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Saudi’s low inflation rate a lesson for G20 countries

IFM_Saudi Inflation
The newest prediction from the IMF predicts that Saudi Arabia's GDP will rise 7.6% this year after accelerating by 3.2% last year

In the third quarter of 2022, Saudi Arabia’s economy, which is still recovering from the coronavirus pandemic, had one of the lowest inflation rates among the top 20 economies in the world.

In the three months leading up to the end of September, the largest economy in the Arab world only saw a 2.9% increase in the consumer price index, as per the data released recently by the kingdom’s Ministry of Economy and Planning.

“Despite the rise in global inflation rates to record levels, a substantial part of this increase was restrained in the kingdom. The consumer price index climbed only by 2.9%, perhaps the lowest rates recorded in the G20 countries,” it stated in its quarterly report.

According to the report, compared to September of the previous year, prices rose most in education, recreation and culture, and food and drink, while clothes and footwear costs decreased by 0.99% monthly. On the other hand, prices for furniture and household goods increased by 0.66%.

The newest prediction from the International Monetary Fund predicts that Saudi Arabia’s GDP will rise 7.6% this year after accelerating by 3.2% last year.

The world’s top oil exporter, the kingdom, has profited from the increase in crude prices this year after Brent, the international benchmark for two-thirds of the world’s oil, increased by more than 23% since the year’s beginning.

The third quarter of 2022 saw Saudi Arabia’s economy grow by 8.6% due to increasing oil prices, according to the General Authority for Statistics’ flash estimates released last month.

The biggest economy in the Arab world has also taken action to reduce inflationary pressures there. In July, it set aside 20 billion Saudi riyals (USD 5.3 billion) to lessen the impact of price increases on its people.

The third quarter saw growth in the kingdom’s non-oil economy of 5.6%, driven by the manufacturing, wholesale, retail, leisure and hospitality, construction, and transportation industries, according to the Gastat report.

In contrast, the third quarter saw growth in the kingdom’s oil economy of 14.5%. The third quarter saw a 24% year-over-year growth in government income to 301.8 billion riyals, while foreign direct investments in the kingdom totalled 7.8 billion riyals.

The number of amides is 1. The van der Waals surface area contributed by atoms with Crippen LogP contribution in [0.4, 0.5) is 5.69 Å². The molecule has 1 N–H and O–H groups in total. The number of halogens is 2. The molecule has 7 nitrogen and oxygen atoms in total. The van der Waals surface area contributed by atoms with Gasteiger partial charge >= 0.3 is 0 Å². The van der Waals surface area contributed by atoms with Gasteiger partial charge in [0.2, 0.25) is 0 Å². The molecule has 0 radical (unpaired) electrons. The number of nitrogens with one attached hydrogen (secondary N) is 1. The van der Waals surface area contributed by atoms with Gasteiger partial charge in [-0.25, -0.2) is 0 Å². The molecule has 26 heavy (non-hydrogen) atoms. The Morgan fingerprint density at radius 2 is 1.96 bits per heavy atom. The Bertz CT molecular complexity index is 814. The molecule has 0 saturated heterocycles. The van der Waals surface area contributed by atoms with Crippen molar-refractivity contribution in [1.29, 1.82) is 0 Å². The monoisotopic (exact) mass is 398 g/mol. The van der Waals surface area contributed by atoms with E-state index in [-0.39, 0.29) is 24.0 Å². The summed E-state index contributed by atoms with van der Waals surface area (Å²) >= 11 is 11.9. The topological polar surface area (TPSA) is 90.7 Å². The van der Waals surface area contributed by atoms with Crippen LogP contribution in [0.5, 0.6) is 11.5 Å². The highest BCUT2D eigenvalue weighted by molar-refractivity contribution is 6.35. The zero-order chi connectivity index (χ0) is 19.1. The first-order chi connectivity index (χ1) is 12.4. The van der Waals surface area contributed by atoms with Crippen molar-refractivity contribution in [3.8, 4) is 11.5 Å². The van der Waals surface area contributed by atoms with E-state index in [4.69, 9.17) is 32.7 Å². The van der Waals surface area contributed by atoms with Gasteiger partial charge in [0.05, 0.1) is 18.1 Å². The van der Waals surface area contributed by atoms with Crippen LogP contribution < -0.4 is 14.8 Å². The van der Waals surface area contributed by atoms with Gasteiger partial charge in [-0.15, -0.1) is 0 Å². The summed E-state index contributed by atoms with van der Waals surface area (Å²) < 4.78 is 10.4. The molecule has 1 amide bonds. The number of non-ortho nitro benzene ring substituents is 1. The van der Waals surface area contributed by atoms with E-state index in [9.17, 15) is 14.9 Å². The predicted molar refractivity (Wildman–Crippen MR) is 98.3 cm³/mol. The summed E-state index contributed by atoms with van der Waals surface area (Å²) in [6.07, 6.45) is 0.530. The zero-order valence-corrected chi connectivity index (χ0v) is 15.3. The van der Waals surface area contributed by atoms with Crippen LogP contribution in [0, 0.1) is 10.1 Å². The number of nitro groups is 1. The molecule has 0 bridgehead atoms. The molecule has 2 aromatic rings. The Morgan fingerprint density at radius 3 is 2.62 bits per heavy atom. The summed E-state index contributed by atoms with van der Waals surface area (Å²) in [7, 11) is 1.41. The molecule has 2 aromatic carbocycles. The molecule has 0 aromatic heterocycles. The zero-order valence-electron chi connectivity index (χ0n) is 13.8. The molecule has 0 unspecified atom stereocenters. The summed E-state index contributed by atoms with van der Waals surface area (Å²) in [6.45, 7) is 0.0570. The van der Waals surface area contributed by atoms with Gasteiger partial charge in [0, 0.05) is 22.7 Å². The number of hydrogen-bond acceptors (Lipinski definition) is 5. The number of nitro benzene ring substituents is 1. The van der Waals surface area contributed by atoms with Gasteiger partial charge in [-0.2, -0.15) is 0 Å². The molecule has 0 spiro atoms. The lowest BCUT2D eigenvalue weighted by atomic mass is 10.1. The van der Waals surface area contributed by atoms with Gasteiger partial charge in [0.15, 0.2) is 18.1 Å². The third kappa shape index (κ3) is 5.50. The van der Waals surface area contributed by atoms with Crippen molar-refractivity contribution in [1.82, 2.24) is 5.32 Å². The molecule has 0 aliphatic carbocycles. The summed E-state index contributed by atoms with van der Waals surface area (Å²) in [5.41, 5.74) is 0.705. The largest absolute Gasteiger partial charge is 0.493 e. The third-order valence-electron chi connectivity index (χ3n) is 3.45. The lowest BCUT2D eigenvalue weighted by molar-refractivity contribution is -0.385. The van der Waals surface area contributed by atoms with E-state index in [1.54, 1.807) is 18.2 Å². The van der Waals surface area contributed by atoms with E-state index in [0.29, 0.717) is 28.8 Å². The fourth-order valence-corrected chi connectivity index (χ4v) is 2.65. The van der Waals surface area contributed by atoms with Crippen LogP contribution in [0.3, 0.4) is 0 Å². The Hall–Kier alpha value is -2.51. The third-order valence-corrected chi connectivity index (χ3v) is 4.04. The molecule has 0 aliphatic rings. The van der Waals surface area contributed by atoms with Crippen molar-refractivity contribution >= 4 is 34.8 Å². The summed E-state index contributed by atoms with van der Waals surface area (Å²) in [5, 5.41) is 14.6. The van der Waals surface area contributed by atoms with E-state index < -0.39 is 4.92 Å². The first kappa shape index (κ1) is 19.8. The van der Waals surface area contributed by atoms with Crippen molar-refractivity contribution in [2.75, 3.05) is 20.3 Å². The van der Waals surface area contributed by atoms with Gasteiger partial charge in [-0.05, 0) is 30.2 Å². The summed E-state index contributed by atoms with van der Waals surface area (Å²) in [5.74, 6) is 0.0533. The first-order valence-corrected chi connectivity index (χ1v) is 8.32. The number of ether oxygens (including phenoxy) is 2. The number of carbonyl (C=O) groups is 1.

Saudi Arabia is making a variety of efforts to increase foreign investment. According to the government-run Saudi Press Agency, it introduced the National Investment Strategy last year, which aims to draw in 388 billion riyals in foreign direct investments per year. It also established a new investment promotion authority to encourage greater regional and foreign investment in the nation.

According to Saudi Arabia’s Minister of Economy and Planning, Faisal Alibrahim, “Looking ahead, our growth outlook remains robust, and financier should be bullish about the near-term operation of the economy thanks to strong energy prices, non-oil growth, robust trade, and the kingdom’s growing ability to attract talent, tourism, and investment.”

How did they make a comeback?
Thanks to oil windfalls and economic reforms to withstand the twin shocks of the coronavirus pandemic and the decline in oil prices in 2020, Saudi Arabia’s economic recovery is anticipated to strengthen in the second half of 2022.

Successful vaccination campaigns aided the oil-rich kingdom’s recovery from the pandemic. Still, according to recent research from Deutsche Bank, the fallout from the Russia-Ukraine war led to surging oil prices that boosted economic activity in the kingdom and resulted in a sizable surplus in the first few months of 2022.

Due to the exchange rate peg and price limits, inflation has continuously stayed mild.

“We expect the country to record large current account and fiscal surpluses this year, leading to a significant improvement in both the fiscal and external position. Oil prices are trading above $100/bbl and with the latest estimates of breakeven fiscal oil prices hovering around $70 per barrel,” Deutsche Bank Economist Samira Kalla said in a report.

“The current policy boost and the Fed’s rate increases cycle should help keep inflation in check despite a recent slight uptick. In addition, Saudi Arabia might use its oil windfall to bolster ailing industries hit by tighter financial circumstances given the high price of oil,” Samira Kalla added.

The kingdom should benefit in the medium and long term from various economic and social reforms included in Saudi Arabia’s Vision 2030 plan, which emphasizes efforts to diversify the country’s economy and achieve net-zero carbon emissions.